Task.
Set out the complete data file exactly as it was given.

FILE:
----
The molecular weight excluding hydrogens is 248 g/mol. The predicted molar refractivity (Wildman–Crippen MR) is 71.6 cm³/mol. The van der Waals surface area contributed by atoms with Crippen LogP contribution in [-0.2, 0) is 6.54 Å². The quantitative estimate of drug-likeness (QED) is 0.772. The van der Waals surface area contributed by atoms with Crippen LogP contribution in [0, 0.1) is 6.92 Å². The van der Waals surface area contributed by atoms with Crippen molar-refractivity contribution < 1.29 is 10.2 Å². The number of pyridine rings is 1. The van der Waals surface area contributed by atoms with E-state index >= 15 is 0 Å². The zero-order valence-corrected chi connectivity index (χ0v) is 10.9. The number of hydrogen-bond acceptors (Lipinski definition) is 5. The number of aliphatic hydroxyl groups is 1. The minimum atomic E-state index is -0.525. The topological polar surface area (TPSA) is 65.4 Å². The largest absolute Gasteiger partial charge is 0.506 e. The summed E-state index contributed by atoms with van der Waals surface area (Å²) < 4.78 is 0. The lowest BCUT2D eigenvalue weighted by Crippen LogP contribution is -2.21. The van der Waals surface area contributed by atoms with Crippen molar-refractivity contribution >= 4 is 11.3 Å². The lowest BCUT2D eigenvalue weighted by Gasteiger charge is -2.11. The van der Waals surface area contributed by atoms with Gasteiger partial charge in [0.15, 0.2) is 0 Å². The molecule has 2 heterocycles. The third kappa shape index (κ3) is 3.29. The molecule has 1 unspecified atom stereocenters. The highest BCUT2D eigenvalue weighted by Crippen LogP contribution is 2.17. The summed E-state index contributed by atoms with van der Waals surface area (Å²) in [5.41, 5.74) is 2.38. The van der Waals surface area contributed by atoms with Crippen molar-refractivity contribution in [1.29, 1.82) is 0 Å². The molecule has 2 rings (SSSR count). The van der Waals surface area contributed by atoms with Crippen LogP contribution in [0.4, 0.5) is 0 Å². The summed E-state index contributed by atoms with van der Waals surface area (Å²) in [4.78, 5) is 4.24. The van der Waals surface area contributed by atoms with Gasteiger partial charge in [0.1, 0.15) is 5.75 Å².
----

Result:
The molecular weight excluding hydrogens is 248 g/mol. The predicted molar refractivity (Wildman–Crippen MR) is 71.6 cm³/mol. The van der Waals surface area contributed by atoms with Crippen LogP contribution in [-0.2, 0) is 6.54 Å². The quantitative estimate of drug-likeness (QED) is 0.772. The van der Waals surface area contributed by atoms with Crippen LogP contribution in [0, 0.1) is 6.92 Å². The van der Waals surface area contributed by atoms with Crippen molar-refractivity contribution < 1.29 is 10.2 Å². The number of pyridine rings is 1. The van der Waals surface area contributed by atoms with E-state index >= 15 is 0 Å². The zero-order valence-corrected chi connectivity index (χ0v) is 10.9. The number of hydrogen-bond acceptors (Lipinski definition) is 5. The number of aliphatic hydroxyl groups is 1. The minimum atomic E-state index is -0.525. The topological polar surface area (TPSA) is 65.4 Å². The largest absolute Gasteiger partial charge is 0.506 e. The summed E-state index contributed by atoms with van der Waals surface area (Å²) < 4.78 is 0. The lowest BCUT2D eigenvalue weighted by Crippen LogP contribution is -2.21. The van der Waals surface area contributed by atoms with Crippen molar-refractivity contribution >= 4 is 11.3 Å². The lowest BCUT2D eigenvalue weighted by Gasteiger charge is -2.11. The van der Waals surface area contributed by atoms with Gasteiger partial charge in [0.15, 0.2) is 0 Å². The molecule has 2 heterocycles. The third kappa shape index (κ3) is 3.29. The molecule has 1 unspecified atom stereocenters. The highest BCUT2D eigenvalue weighted by Crippen LogP contribution is 2.17. The summed E-state index contributed by atoms with van der Waals surface area (Å²) in [5.41, 5.74) is 2.38. The van der Waals surface area contributed by atoms with Crippen molar-refractivity contribution in [1.29, 1.82) is 0 Å². The molecule has 2 rings (SSSR count). The van der Waals surface area contributed by atoms with Crippen LogP contribution in [0.4, 0.5) is 0 Å². The summed E-state index contributed by atoms with van der Waals surface area (Å²) in [4.78, 5) is 4.24. The van der Waals surface area contributed by atoms with Gasteiger partial charge in [0.1, 0.15) is 5.75 Å².